We sat down. Then the front of house guy stopped laughing and informed me sorrowfully, in a French accent, that the place was cash only tonight due to some bank glitch or other. No problem. I scanned the menu and chose something, and went outside and took a walk across eight lanes of traffic at the lights to Campbellfield Plaza, and used the cash machine, and was back in four minutes. By that time a drink was in front of me, a nice cold chardonnay in a glass just the right size, not big enough to drown in, and not too small enough to be filling up with indecent haste in a public place.

It’s a large menu here and there’s a specials board, and everything you could possibly want out of an Italian restaurant, and some things you wouldn’t expect, such as garlic snails. I was close to choosing the snails, just so I could show the children you really can eat snails, but I was in a vintage mood so I chose the filet mignon. Wait a minute, I thought. That’s three French references in a row. Maybe this is a French restaurant. This thought was interrupted.

How do you like it, the waitress asked.

Rare, I replied. Blue, in fact, I added.

I was going to ask, she said. Some people think rare is medium. I like to clarify it.

Wait staff who ask how rare you like rare are really on the ball. There’s a children’s menu, but the cardinal rule of children’s menus is never to order from them. They omit all the trimmings and the sprig of parsley, and children should eat in the same style as the adults anyway.

Then the waitress asked us if we would like the children’s meals brought out before ours, or we’d like them to all come out together. Some places you’re lucky to get any requests for co-ordination heard, let alone actively offered.

The meals came out in due course, in the order discussed. We ate. Tracy expressed with some degree of surprise that the gnocchi was house made. You can tell it’s house made because house made gnocchi, when it’s made very well, kind of floats up to meet you. The commercial stuff won't, because they sell it by weight, and the floating wouldn’t let them do that. Gnocchi that almost floats is one of the best dining experiences anyone could have, no matter what the sauce. The sauce was tomato. My filet was a fat ball of blue steak encased in a piece of good bacon and sitting on about twenty different vegetables, or maybe I’m exaggerating, and all good and none greasy. I don’t like grease, even those art-directed drops of coloured oil called infused that are supposed to be some kind of artistic culinary movement, but are just a stupid affectation made of grease. William ate my potatoes, bite-sized sectors of roasted tuber. He likes potatoes but won't touch a carrot, whatever the colour.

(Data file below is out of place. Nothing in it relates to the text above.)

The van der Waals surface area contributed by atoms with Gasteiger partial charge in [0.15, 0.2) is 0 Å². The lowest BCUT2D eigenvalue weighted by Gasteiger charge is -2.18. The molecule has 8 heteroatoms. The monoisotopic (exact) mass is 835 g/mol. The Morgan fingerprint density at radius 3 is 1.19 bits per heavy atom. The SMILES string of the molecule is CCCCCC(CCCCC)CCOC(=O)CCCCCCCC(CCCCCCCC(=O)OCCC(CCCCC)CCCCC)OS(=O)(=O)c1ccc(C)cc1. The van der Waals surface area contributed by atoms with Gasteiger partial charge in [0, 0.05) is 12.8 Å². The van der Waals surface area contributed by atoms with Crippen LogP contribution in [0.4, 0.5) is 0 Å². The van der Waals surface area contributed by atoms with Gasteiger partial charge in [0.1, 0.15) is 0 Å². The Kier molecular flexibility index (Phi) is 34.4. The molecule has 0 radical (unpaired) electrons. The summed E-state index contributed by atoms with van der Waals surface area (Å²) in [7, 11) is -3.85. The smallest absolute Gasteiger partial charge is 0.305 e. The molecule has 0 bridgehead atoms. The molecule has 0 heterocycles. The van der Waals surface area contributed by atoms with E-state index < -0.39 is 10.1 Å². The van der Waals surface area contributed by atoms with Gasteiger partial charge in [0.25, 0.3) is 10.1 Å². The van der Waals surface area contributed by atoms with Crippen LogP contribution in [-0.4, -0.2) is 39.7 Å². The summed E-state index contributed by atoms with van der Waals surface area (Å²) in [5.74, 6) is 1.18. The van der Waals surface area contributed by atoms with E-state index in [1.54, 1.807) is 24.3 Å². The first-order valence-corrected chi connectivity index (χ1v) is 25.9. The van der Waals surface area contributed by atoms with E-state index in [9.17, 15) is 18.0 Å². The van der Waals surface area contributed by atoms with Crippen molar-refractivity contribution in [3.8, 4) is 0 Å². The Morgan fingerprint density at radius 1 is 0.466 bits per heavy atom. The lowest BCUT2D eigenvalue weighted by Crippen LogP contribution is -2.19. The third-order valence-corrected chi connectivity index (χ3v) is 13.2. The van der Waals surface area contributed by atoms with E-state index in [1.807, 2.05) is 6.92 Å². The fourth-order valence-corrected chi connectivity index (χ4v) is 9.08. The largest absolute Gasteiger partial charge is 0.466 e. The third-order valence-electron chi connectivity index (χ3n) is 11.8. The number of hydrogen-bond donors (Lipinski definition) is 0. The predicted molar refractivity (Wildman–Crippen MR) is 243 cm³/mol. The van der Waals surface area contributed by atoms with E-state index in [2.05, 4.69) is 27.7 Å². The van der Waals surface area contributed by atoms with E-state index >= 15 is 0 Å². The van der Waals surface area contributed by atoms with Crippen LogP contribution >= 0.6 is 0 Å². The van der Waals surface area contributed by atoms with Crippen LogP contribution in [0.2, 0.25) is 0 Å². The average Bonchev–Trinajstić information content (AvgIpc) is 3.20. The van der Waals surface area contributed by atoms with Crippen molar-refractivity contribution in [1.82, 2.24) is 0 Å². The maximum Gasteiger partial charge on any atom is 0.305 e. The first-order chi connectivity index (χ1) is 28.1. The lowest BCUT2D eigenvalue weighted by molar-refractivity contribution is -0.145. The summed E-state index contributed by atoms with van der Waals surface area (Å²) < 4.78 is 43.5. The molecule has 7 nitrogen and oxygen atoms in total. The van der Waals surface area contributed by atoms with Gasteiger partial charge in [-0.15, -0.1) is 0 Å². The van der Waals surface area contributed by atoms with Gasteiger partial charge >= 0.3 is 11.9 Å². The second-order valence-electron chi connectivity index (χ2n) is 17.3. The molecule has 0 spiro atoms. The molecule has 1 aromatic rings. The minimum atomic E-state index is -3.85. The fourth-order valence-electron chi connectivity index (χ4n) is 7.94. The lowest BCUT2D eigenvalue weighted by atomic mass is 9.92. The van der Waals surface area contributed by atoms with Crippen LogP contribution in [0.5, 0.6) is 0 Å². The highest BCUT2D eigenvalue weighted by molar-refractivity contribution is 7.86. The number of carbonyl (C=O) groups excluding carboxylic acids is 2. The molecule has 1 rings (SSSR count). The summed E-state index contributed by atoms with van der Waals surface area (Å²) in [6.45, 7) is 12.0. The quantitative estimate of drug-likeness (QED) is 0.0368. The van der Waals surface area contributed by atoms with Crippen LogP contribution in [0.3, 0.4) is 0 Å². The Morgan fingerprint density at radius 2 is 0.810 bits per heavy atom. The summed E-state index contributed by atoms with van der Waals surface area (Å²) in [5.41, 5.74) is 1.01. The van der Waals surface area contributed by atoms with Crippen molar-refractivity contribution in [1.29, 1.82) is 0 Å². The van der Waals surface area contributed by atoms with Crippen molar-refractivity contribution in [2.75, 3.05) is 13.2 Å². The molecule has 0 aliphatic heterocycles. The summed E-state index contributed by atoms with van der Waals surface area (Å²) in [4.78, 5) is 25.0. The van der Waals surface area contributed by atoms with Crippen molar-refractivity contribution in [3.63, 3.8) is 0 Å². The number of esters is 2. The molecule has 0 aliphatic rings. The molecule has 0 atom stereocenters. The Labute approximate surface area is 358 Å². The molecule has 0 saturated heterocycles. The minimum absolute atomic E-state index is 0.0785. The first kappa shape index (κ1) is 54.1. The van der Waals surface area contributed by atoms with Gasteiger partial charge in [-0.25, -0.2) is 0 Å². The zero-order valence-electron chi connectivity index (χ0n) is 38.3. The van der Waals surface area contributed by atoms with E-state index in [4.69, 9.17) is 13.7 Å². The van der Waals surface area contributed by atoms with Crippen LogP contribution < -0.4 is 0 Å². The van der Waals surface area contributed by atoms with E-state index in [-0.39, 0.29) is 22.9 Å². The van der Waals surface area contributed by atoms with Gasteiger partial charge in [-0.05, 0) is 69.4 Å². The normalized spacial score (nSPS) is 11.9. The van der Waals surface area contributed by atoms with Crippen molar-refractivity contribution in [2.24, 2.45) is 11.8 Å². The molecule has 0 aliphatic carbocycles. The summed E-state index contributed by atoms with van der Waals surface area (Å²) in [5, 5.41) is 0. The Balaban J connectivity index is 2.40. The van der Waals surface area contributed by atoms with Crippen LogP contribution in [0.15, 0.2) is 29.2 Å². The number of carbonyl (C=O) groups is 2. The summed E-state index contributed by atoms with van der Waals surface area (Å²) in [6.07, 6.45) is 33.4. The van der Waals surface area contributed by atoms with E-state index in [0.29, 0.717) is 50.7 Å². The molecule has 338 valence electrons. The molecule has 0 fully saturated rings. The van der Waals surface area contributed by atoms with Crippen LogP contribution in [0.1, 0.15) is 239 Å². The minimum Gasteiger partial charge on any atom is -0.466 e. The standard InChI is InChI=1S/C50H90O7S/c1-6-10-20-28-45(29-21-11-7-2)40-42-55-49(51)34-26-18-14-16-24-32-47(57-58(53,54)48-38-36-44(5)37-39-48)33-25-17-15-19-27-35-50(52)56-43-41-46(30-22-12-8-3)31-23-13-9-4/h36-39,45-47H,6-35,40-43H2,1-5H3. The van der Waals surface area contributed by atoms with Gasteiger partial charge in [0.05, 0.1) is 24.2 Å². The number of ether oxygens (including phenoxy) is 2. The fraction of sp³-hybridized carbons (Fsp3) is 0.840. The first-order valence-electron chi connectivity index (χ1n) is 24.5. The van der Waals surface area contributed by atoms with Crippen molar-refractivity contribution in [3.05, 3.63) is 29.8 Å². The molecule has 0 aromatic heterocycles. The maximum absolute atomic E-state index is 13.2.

Later, for the boys, some kind of ice-cream, served in coconut halves. Coffee, short black, of course, and then outside. Macks and Western Stars still groaning in the heavy warm air on their endless northbound journeys to who knows where. We’re at the bottom of this continent and it’s nearly three thousand kilometres to Cooktown.

It was a good meal. Nobody photographed their dinner. Here, they photograph their children.

*

Il Ciccio
Cnr. Camp Rd. and Hume Hwy., Campbellfield

2 comments:

Dr. Alice said...

I keep reading your restaurant reviews and swearing that I must come to Melbourne. Someday.

White Dove said...

Read this post outloud to my husband. We both agree you have a way with words KH.

Once again I was there in the eatery experiencing all the noise, smells, decor, your family,the food....oh to have your way with words!

P.S. Happy Birthday